Dubai is poised for theme park boom
With demand for leisure tourism on the rise, Dubai’s first major theme parks are expected to prove a significant draw when they open for business later this year.
Leisure and entertainment (L&E) represents an important segment of Dubai’s tourism industry, with theme parks in particular seen as a high-growth industry due to their wide appeal.
Strong client association with media tie-ins and little in the way of regional competition should put these and other attractions on a sound footing as the emirate continues efforts to increase visitor numbers from 14.2 million in 2015 to 20 million by 2020, in addition to the 25 million visitors anticipated during the six-month World Expo 2020.
“Dubai is broadening its tourism offering to make it more appealing to different segments,” Sanjay Manchanda, CEO of real estate developer Nakheel, told OBG. “Younger travellers may have less to spend on accommodation but will be drawn to other experiences on offer, while families are increasingly attracted by the growing number of theme parks and other attractions.” In a report published last year, consultancy PwC concluded that Dubai and the broader UAE had the potential to compete with the likes of Orlando, Florida as a global theme park destination.
“The country has recognised that it needs to continue investment and focus on the quality of attractions, as well as appealing to a diverse visitor base from across the world,” the report said.
Having already channelled funds into developing transport links, accommodation, and the food and beverage sector, the country has laid much of the necessary groundwork to support an expanding L&E segment, capable of attracting up to 45 million visitors by 2021, according to PwC.
The fun factor
The raft of attractions taking shape in the emirate includes Dubai Parks and Resorts, an integrated theme park resort.
Once completed, Dubai Parks and Resorts will be the region’s largest year-round, theme park resort destination, worth more than Dh10.5 billion ($2.86 billion). It will offer a variety of attractions in Motiongate Dubai, a Hollywood movie-inspired theme park; Bollywood Parks Dubai, the first theme park based on the sights and sounds of Bollywood; as well as Legoland Dubai and Legoland Water Park, the region’s first water park catering to families with children ages 2-12.
On track to open in October 2016, the development will feature more than 100 rides and attractions, supported by a resort hotel, eateries and retail outlets. Dubai Parks and Resorts is targeting 6.7 million ticketed visitors and $650 million in revenue in 2017, its first full year of operations.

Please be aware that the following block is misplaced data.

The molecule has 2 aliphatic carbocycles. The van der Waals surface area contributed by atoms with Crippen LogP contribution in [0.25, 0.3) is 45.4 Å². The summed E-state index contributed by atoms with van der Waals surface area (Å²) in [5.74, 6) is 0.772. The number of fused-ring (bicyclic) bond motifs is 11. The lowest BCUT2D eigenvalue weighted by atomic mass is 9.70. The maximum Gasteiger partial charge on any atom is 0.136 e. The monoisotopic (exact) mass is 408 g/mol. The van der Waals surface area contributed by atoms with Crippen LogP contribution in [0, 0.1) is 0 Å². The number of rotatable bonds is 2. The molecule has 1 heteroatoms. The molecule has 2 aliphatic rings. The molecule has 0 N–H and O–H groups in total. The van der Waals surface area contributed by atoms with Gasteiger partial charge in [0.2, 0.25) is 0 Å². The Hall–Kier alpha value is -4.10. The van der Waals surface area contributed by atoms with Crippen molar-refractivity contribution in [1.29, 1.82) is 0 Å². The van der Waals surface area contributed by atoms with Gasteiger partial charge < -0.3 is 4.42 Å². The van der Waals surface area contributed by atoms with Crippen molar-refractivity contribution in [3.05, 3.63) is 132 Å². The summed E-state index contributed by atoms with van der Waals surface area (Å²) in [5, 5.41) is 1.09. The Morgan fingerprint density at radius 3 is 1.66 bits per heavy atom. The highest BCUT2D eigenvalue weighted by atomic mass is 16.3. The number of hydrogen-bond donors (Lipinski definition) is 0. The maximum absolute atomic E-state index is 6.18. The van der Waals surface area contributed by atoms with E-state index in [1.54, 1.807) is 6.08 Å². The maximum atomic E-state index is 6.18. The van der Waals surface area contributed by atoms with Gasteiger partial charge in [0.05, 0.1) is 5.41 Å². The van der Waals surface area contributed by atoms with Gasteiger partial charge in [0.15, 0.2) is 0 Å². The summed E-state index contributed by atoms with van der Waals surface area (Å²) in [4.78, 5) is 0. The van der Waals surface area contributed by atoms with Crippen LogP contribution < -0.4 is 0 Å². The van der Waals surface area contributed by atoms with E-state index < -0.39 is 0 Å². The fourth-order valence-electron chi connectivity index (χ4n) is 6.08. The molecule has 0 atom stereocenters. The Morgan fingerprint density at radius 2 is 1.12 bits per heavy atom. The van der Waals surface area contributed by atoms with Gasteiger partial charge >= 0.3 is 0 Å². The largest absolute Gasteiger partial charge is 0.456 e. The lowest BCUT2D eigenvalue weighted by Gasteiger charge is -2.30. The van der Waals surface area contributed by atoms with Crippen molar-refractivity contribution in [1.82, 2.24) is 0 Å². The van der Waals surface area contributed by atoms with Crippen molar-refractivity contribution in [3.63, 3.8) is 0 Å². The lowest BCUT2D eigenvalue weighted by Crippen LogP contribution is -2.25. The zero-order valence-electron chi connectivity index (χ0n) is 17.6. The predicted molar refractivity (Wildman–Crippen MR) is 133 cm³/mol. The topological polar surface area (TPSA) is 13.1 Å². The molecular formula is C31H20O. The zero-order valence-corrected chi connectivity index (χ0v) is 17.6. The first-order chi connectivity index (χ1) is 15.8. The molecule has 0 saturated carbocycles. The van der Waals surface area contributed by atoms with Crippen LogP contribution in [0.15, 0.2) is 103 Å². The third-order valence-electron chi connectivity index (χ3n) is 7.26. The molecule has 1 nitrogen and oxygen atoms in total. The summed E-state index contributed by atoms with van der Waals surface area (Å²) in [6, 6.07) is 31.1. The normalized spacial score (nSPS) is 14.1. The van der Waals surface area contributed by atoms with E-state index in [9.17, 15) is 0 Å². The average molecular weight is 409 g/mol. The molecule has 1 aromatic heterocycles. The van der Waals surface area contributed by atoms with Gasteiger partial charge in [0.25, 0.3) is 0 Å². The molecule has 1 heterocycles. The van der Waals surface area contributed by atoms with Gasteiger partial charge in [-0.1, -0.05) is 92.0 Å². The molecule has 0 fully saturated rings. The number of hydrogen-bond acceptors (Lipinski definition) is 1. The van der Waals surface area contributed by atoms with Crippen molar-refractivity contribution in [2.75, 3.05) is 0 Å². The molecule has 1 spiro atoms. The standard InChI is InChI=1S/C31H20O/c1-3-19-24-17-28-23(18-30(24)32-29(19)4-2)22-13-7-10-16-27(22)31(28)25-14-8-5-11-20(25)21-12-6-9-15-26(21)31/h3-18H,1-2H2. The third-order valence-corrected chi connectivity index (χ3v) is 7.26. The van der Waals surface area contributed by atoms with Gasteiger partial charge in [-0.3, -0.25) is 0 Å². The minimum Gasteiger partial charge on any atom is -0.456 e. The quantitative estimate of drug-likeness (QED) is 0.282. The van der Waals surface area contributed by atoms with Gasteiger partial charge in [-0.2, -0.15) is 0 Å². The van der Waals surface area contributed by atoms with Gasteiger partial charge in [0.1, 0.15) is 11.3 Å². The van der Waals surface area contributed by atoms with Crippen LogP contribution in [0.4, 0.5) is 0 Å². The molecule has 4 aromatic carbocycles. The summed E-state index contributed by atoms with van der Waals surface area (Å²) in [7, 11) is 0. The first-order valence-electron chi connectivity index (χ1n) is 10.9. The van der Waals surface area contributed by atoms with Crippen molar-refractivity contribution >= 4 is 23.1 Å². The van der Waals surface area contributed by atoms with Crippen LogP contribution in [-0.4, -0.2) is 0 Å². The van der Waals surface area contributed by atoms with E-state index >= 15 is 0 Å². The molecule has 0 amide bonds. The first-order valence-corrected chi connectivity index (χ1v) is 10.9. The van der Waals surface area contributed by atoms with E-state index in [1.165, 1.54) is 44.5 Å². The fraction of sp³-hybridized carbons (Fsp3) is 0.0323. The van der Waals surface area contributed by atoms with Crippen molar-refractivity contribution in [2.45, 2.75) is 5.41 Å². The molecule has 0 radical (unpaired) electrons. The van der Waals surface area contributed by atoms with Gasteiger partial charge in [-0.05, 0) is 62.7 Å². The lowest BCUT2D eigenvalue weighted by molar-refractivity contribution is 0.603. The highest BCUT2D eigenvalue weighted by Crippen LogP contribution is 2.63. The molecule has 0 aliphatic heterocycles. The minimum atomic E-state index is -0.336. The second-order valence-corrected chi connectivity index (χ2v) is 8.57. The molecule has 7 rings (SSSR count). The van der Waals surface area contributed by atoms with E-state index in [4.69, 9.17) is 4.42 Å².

“Theme parks and entertainment destinations are integral to attracting more families to the region as part of the emirate’s strategic roadmap for the sector, Tourism Vision 2020,” Raed Kajoor Al Nuaimi, CEO of Dubai Parks and Resorts, told OBG.
Other theme parks opening this year include the IMG Worlds of Adventure, which is owned by IMG Theme Park LLC. The theme park will stretch over 1.5 million square feet, which will make it the largest indoor theme park in the world.
Like Dubai Parks and Resorts, IMG Worlds of Adventure also has a strong media connection through partnerships with entertainment giants Marvel and Cartoon Network for a range of superheroes and animated characters that will be featured in the theme park.
According to Abdul Rahman Falaknaz, chairman of International Expo Consults (IEC), utilising themes from movie franchises will give Dubai’s new entertainment hubs a useful ready-made connection with their client base. As per IEC estimates, Dubai’s theme parks could generate around $5bn in annual revenue by 2020.
Dubai Safari Park, a 119-ha zoo, is also expected to open by mid-2016. The Dh150 million ($40.8m) development will house close to 1000 animals, with more than 350 species of rare and endangered animals, Hussain Nasser Lootah, director-general of Dubai Municipality, told local press in mid-January.
Dubai’s strategic location and a lack of regional competition in the theme park segment should also give the emirate an edge, according to Lennard Otto, CEO of IMG Worlds of Adventure.
“One of Dubai’s key differentiating factors is its location,” he told OBG. “Until now, large-scale, themed entertainment parks were only available in other parts of the world for those prepared to travel long distances.”
L&E industry growth should also further support a drive to improve global accessibility at Dubai International Airport – already the busiest airport in the world by international passenger numbers, thanks largely to the expansion of Emirates airlines.